The First Election of the Digital Age
An interesting thought struck me today as I was reading my twitter feed:
This is the first New Zealand general Election where the internet is a major player.
Sure, Obama famously engaged with Twitter in 2008 and 2012, but it’s the internet, online activists, and the revelations contained in emails between Government ministers and hate filled attack bloggers that are making this election truly interesting.
Much as National will despise it, this election campaign for them will be remembered as the one where toxic Whale Oil corroded their comfortable laid back image and derailed their #BrandKey strategy.
The rise of the Internet party seemingly out of nowhere, potentially to engage a new demographic of people previously less likely to vote, could probably not have happened even one election cycle ago, as millennials are now reaching voting age, and are seeing how government policy affects their lives directly.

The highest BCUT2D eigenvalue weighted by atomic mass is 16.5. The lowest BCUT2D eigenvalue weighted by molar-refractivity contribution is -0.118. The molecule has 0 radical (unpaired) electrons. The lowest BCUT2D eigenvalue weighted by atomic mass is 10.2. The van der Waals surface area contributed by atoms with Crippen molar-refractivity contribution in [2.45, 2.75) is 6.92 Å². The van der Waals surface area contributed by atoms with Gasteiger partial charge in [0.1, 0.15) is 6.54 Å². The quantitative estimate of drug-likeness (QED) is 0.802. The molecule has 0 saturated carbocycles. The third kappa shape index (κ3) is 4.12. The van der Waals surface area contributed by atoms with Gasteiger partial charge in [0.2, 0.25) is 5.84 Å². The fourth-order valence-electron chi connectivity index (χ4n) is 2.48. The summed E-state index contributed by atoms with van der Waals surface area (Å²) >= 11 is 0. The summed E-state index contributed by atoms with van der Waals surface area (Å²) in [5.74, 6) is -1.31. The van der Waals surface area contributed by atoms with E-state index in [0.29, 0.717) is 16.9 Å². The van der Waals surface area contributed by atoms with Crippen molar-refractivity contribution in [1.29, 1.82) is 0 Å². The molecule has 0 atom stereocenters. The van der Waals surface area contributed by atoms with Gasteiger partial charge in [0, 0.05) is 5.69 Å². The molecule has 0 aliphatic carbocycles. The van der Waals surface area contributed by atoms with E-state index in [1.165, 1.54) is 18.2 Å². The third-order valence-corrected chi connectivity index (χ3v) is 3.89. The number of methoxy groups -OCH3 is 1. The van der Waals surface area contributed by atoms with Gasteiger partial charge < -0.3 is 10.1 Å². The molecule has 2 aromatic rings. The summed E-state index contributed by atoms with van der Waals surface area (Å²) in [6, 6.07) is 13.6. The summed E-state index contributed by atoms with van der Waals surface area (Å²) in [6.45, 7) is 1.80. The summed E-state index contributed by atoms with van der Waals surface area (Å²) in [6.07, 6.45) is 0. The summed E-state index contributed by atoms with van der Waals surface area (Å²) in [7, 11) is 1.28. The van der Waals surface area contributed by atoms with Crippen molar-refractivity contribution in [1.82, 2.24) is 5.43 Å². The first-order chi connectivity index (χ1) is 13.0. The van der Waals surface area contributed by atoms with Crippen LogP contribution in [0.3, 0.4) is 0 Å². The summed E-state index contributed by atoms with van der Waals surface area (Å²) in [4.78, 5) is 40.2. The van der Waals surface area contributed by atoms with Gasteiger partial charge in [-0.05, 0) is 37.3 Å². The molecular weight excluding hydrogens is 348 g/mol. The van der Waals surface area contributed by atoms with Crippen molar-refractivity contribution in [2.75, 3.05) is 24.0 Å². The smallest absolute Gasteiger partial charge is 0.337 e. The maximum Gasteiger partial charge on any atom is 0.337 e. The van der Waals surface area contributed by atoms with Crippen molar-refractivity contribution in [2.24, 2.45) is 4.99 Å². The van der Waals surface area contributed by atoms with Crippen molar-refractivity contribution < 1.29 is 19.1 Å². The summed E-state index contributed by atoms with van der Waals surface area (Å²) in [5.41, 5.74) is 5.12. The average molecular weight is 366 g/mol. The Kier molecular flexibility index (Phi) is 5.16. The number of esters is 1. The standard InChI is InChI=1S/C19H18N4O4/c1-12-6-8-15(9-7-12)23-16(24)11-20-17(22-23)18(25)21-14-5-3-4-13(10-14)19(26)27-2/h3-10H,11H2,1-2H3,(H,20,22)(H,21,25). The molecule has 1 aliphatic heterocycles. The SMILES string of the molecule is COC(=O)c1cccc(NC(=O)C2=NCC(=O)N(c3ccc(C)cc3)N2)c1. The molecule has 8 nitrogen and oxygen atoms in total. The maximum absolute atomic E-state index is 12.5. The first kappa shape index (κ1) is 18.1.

Other bloggers pointed out that Waiheke’s last Local Board election was the Facebook election.
The internet allows anyone with a connection and an opinion to be a publisher, and provides the space for time poor people who may not be able to attend many public meetings to discuss policies and ideas. Of course, that openness allows for ugliness to spread as well, such as Cameron Slater’s Whale oil and its local Waiheke counterpart, but now Kiwis, traditionally shy about expressing opinions, are becoming more engaged and vocal, and this is a good thing for democracy.
I think that the internet as a major player in democracy is here to stay. And I for one welcome that.